In existence since 1994, the EAS is a media communications-based alerting system designed to transmit emergency alerts and warnings to the American public at the national, state and local levels. Broadcasters, satellite radio and television service providers, cable television and wireline video providers, are all required to participate. Each year, they transmit thousands of alerts and warnings to the American public regarding weather threats, child abductions, and many other types of emergencies. EAS participants provide a significant and largely unsung service to the nation by providing vital information in crises, and the system is designed to work when nothing else does.

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Reform of Procedures, Ex Parte Rules

by Austin Schlick, General Counsel
May 27, 2011 - 03:50 PM

[[wysiwyg_imageupload:124:height=100,width=65]]A little more than a year ago, I blogged that the FCC had begun two formal proceedings on ways to reform its procedures.  I’m pleased to report now that the reforms are reality.  As a result, starting on Wednesday, June 1, the Commission and the public will benefit from greater openness and fairness in the Commission’s decision-making.

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Rural Broadband Access in Nebraska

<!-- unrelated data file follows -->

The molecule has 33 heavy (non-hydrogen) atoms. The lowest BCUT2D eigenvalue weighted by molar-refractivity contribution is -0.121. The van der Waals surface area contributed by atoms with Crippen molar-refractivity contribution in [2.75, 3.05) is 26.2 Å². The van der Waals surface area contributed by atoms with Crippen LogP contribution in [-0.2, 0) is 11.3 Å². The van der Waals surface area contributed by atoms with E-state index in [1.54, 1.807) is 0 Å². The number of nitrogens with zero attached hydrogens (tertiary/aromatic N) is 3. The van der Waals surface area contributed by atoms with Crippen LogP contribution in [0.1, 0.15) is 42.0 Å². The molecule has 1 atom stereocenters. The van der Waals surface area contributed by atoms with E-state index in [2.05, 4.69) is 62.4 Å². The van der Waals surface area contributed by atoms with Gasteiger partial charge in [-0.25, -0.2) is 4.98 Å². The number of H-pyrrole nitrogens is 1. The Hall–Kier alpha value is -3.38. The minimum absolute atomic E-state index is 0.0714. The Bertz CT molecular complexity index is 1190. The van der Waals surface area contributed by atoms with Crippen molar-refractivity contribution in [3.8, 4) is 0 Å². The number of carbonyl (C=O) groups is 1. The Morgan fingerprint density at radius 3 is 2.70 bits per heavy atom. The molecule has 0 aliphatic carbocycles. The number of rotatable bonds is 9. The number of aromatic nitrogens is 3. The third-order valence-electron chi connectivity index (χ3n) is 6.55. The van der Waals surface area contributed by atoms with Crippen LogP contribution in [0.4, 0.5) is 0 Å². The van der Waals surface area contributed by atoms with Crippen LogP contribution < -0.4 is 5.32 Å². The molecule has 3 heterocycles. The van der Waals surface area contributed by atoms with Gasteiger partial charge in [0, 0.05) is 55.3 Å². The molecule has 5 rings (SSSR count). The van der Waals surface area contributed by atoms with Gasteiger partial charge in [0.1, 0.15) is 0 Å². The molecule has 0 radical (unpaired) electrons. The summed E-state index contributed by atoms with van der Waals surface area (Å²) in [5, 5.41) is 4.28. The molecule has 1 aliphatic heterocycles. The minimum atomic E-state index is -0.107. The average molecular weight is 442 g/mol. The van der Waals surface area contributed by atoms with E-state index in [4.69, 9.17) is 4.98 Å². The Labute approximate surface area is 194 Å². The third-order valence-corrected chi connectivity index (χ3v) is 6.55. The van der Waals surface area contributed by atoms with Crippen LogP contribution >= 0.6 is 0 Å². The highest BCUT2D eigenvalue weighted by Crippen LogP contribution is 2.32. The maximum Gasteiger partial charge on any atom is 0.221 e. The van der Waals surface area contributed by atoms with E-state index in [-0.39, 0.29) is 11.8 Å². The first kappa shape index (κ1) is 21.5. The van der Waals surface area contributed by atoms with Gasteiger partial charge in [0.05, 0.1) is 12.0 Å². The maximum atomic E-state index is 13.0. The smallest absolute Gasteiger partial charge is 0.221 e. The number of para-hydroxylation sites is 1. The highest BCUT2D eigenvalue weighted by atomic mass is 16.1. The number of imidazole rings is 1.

by Michael Steffen, Special Counsel, Office of General Counsel
May 26, 2011 - 03:55 PM

Last week, Chairman Genachowski visited two small towns in Nebraska that illustrate the opportunities created by broadband for those who have it, and the opportunities denied to those left behind in the world of dial-up.
In Diller, the Chairman visited C&C Processing, where he met two entrepreneurs who have built a thriving meat business powered by a vibrant web presence, online sales, and digital technology throughout their growing operation. Since getting online, Chad and Courtney Lottman have more than doubled their sales and nearly tripled their payroll, creating jobs in their small town.
In Liberty, the Chairman met with area residents who have no broadband, and discussed the business and personal challenges they face as a result. We recorded a short video blog during his visit.


At the FCC, we’re hard at work trying to close the gap that exists between towns like Diller and Liberty by modernizing the Universal Service Fund – the primary government mechanism for funding rural communications networks – to focus on broadband.

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National Hurricane Preparedness Week

by Jamie Barnett, Chief, Public Safety & Homeland Security Bureau
May 25, 2011 - 01:17 PM

[[wysiwyg_imageupload:54:height=100,width=66]]The Public Safety & Homeland Security Bureau can trace it’s origin from the aftermath of Hurricane Katrina.  So, for us in the Bureau, National Hurricane Preparedness Week marks an extremely significant time when our work and focus are clearly oriented to the potential damage these storms can have on our Nation’s communication infrastructure.
For those who live in areas that are susceptible to hurricanes, this week should also be a time of preparation.  And preparation means planning for yourself and the safety and security of your family.  Hurricanes that reach the shore in heavily populated areas are often extremely damaging to all forms of communications.  Television and radio stations, home “landline” phones, and cell phones can all be impacted.  And those that are impacted include our emergency responders; police, fire, medical, and our 911 answering centers.